Per serving: 130 calories, 5 carbs

Tequila Highballer
  • 2 ounces of tequila
  • Squeeze of lime
  • Club soda, to top
  • Lime wedge for garnish

Fill a highball glass with ice and add tequila and lime juice. Top with club soda. Garnish with a lime wedge.

Per serving: 95 calories, 5 carbs

6min read
Health

What Sexual Abuse Survivors Want You to Know

In 2016, I finally found my voice. I always thought I had one, especially as a business owner and mother of two vocal toddlers, but I had been wrong.


For more than 30 years, I had been struggling with the fear of being my true self and speaking my truth. Then the repressed memories of my childhood sexual abuse unraveled before me while raising my 3-year-old daughter, and my life has not been the same since.

Believe it or not, I am happy about that.

The journey for a survivor like me to feel even slightly comfortable sharing these words, without fear of being shamed or looked down upon, is a long and often lonely one. For all of the people out there in the shadows who are survivors of childhood sexual abuse, I dedicate this to you. You might never come out to talk about it and that's okay, but I am going to do so here and I hope that in doing so, I will open people's eyes to the long-term effects of abuse. As a survivor who is now fully conscious of her abuse, I suffer from post-traumatic stress disorder (PTSD) and, quite frankly, it may never go away.

It took me some time to accept that and I refuse to let it stop me from thriving in life; therefore, I strive to manage it (as do many others with PTSD) through various strategies I've learned and continue to learn through personal and group therapy. Over the years, various things have triggered my repressed memories and emotions of my abuse--from going to birthday parties and attending preschool tours to the Kavanaugh hearing and most recently, the"Leaving Neverland" documentary (I did not watch the latter, but read commentary about it).

These triggers often cause panic attacks. I was angry when I read Barbara Streisand's comments about the men who accused Michael Jackson of sexually abusing them, as detailed in the documentary. She was quoted as saying, "They both married and they both have children, so it didn't kill them." She later apologized for her comments. I was frustrated when one of the senators questioning Dr. Christine Blasey Ford (during the Kavanaugh hearing) responded snidely that Dr. Ford was still able to get her Ph.D. after her alleged assault--as if to imply she must be lying because she gained success in life.We survivors are screaming to the world, "You just don't get it!" So let me explain: It takes a great amount of resilience and fortitude to walk out into society every day knowing that at any moment an image, a sound, a color, a smell, or a child crying could ignite fear in us that brings us back to that moment of abuse, causing a chemical reaction that results in a panic attack.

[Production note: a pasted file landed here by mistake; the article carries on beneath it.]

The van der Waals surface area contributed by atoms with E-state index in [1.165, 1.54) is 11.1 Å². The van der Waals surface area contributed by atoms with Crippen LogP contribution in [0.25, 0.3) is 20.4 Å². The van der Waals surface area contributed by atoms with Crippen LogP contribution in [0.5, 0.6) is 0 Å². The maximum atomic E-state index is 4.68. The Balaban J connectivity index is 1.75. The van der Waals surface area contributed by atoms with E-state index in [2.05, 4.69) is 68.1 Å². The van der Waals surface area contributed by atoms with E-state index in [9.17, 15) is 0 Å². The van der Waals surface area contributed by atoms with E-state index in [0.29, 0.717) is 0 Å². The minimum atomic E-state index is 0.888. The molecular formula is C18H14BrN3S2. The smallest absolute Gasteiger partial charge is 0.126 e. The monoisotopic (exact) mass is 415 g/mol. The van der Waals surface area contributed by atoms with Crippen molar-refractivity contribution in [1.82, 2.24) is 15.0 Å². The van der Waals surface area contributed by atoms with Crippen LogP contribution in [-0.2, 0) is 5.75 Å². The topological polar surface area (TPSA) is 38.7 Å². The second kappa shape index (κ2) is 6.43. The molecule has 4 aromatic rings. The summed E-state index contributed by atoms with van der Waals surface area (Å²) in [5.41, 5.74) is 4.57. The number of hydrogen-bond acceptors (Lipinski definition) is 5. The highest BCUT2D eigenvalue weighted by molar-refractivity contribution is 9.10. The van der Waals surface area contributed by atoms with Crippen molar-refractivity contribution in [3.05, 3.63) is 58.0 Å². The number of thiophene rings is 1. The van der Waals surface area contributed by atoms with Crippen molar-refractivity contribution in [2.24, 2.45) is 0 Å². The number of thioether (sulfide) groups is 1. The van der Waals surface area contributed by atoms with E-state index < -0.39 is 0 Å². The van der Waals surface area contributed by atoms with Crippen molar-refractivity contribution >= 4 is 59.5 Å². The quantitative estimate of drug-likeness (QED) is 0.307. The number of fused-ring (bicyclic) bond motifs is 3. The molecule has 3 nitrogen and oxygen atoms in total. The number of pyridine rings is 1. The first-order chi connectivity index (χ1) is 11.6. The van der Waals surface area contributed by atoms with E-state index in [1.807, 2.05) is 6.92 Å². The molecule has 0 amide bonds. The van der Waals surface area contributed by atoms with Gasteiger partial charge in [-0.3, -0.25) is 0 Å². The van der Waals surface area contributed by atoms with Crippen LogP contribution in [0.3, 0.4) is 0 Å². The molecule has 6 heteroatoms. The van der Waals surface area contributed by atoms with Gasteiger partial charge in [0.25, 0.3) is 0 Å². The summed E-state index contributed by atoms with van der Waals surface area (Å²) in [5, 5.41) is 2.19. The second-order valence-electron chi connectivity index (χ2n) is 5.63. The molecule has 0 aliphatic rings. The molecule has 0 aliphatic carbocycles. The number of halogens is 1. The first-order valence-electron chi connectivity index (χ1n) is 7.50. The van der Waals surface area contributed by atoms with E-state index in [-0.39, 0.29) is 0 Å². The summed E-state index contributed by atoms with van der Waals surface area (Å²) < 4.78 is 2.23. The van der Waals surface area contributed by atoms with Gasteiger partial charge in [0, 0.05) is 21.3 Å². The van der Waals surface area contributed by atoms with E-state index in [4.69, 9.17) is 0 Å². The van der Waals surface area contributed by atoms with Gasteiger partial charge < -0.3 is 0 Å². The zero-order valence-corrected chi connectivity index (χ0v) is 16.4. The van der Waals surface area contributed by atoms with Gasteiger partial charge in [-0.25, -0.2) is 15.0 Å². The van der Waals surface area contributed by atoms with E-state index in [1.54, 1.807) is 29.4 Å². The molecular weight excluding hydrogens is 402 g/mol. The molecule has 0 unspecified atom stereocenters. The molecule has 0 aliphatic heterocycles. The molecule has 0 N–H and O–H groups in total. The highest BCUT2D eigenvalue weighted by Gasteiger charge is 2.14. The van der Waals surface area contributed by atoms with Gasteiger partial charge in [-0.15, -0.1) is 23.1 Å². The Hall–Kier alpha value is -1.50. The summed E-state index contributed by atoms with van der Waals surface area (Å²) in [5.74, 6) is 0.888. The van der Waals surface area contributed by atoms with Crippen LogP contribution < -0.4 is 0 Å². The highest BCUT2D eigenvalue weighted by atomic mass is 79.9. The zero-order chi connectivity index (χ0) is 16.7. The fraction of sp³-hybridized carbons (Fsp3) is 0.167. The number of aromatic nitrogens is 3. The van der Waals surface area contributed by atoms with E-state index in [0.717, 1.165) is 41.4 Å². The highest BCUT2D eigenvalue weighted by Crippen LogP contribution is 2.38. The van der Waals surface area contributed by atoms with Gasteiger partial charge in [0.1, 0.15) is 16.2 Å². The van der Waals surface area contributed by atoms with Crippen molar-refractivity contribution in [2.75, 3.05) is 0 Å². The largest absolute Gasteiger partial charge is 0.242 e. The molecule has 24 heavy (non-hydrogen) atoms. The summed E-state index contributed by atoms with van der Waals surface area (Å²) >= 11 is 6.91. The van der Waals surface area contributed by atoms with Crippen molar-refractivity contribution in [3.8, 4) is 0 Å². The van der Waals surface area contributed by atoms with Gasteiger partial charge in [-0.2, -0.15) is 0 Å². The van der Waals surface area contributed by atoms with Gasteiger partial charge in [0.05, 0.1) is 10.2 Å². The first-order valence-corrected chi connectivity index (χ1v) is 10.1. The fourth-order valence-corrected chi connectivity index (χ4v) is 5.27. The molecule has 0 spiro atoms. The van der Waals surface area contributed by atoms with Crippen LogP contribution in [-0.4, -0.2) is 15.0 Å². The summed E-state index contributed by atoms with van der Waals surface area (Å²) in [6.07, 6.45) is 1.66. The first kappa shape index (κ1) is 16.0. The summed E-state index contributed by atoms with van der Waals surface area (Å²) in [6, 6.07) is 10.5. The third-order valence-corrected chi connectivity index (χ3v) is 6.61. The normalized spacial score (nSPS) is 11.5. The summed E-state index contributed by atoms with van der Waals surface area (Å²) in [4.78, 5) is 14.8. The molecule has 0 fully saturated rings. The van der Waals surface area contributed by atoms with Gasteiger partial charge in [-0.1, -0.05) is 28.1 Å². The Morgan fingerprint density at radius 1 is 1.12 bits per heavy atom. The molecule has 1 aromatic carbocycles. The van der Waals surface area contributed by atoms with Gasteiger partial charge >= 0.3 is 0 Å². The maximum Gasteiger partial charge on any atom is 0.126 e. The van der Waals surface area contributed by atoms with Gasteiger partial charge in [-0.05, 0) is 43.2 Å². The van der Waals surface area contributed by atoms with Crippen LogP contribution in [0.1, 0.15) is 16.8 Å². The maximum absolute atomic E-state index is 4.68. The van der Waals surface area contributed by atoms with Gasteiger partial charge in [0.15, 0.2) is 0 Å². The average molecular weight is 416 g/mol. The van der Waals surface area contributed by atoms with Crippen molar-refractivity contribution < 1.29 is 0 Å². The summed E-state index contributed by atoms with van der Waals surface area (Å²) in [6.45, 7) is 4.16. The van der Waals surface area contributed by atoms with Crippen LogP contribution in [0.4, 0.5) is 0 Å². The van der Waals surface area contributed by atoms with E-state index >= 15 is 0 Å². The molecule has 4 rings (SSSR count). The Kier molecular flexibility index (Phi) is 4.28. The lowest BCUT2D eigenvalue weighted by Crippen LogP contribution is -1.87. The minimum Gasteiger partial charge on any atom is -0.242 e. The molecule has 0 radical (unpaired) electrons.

So yes, despite enduring and repressing those awful moments in my early life during which I didn't understand what was happening to me or why, decades later I did get married; I did become a parent; I did start a business that I continue to run today; and I am still learning to navigate this "new normal." These milestones do not erase the trauma that I experienced. Society needs to open their eyes and realize that any triumph after something as ghastly as childhood abuse should be celebrated, not looked upon as evidence that perhaps the trauma "never happened" or "wasn't that bad. "When a survivor is speaking out about what happened to them, they are asking the world to join them on their journey to heal. We need love, we need to feel safe and we need society to learn the signs of abuse and how to prevent it so that we can protect the 1 out of 10 children who are being abused by the age of 18. When I state this statistic at events or in large groups, I often have at least one person come up to me after and confide that they too are a survivor and have kept it a secret. My vehicle for speaking out was through the novella The Survivors Club, which is the inspiration behind a TV pilot that my co-creator and I are pitching as a supernatural, mind-bending TV series. Acknowledging my abuse has empowered me to speak up on behalf of innocent children who do not have a voice and the adult survivors who are silent.

Remembering has helped me further understand my young adult challenges,past risky relationships, anger issues, buried fears, and my anxieties. I am determined to thrive and not hide behind these negative things as they have molded me into the strong person I am today.Here is my advice to those who wonder how to best support survivors of sexual abuse:Ask how we need support: Many survivors have a tough exterior, which means the people around them assume they never need help--we tend to be the caregivers for our friends and families. Learning to be vulnerable was new for me, so I realized I needed a check-off list of what loved ones should ask me afterI had a panic attack.

The list had questions like: "Do you need a hug," "How are you feeling," "Do you need time alone."Be patient with our PTSD". Family and close ones tend to ask when will the PTSD go away. It isn't a cold or a disease that requires a finite amount of drugs or treatment. There's no pill to make it miraculously disappear, but therapy helps manage it and some therapies have been known to help it go away. Mental Health America has a wealth of information on PTSD that can help you and survivors understand it better. Have compassion: When I was with friends at a preschool tour to learn more about its summer camp, I almost fainted because I couldn't stop worrying about my kids being around new teenagers and staff that might watch them go the bathroom or put on their bathing suit. After the tour, my friends said,"Nubia, you don't have to put your kids in this camp. They will be happy doing other things this summer."

In that moment, I realized how lucky I was to have friends who understood what I was going through and supported me. They showed me love and compassion, which made me feel safe and not judged.